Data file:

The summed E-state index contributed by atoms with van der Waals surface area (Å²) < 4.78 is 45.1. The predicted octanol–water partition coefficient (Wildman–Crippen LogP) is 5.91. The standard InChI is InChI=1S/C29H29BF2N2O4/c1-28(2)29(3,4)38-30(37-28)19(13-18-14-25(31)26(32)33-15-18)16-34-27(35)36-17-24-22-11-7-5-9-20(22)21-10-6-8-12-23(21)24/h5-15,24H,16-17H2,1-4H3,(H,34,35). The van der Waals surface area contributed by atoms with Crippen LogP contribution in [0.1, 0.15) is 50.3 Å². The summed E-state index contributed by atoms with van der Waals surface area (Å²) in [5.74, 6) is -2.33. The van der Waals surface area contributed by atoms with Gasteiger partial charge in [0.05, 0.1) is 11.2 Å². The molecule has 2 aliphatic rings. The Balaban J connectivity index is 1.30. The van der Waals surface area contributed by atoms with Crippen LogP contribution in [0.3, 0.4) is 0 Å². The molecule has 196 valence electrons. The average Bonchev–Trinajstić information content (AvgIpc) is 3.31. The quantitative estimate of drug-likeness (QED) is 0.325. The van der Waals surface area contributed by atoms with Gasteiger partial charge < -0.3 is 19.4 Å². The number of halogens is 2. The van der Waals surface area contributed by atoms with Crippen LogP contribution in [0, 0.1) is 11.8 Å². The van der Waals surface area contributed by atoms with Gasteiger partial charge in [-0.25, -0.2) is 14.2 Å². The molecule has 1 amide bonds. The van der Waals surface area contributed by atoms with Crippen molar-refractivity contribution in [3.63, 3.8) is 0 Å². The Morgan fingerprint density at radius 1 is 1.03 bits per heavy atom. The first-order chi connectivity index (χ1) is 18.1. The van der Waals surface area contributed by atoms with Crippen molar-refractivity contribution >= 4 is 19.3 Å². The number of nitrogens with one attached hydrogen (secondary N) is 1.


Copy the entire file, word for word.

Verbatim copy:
The summed E-state index contributed by atoms with van der Waals surface area (Å²) < 4.78 is 45.1. The predicted octanol–water partition coefficient (Wildman–Crippen LogP) is 5.91. The standard InChI is InChI=1S/C29H29BF2N2O4/c1-28(2)29(3,4)38-30(37-28)19(13-18-14-25(31)26(32)33-15-18)16-34-27(35)36-17-24-22-11-7-5-9-20(22)21-10-6-8-12-23(21)24/h5-15,24H,16-17H2,1-4H3,(H,34,35). The van der Waals surface area contributed by atoms with Crippen LogP contribution in [0.1, 0.15) is 50.3 Å². The summed E-state index contributed by atoms with van der Waals surface area (Å²) in [5.74, 6) is -2.33. The van der Waals surface area contributed by atoms with Gasteiger partial charge in [0.05, 0.1) is 11.2 Å². The molecule has 2 aliphatic rings. The Balaban J connectivity index is 1.30. The van der Waals surface area contributed by atoms with Crippen LogP contribution in [0.3, 0.4) is 0 Å². The molecule has 196 valence electrons. The average Bonchev–Trinajstić information content (AvgIpc) is 3.31. The quantitative estimate of drug-likeness (QED) is 0.325. The van der Waals surface area contributed by atoms with Gasteiger partial charge < -0.3 is 19.4 Å². The number of halogens is 2. The van der Waals surface area contributed by atoms with Crippen LogP contribution in [0, 0.1) is 11.8 Å². The van der Waals surface area contributed by atoms with Gasteiger partial charge in [-0.25, -0.2) is 14.2 Å². The molecule has 1 amide bonds. The van der Waals surface area contributed by atoms with Crippen molar-refractivity contribution in [3.63, 3.8) is 0 Å². The Morgan fingerprint density at radius 1 is 1.03 bits per heavy atom. The first-order chi connectivity index (χ1) is 18.1. The van der Waals surface area contributed by atoms with Crippen molar-refractivity contribution >= 4 is 19.3 Å². The number of nitrogens with one attached hydrogen (secondary N) is 1.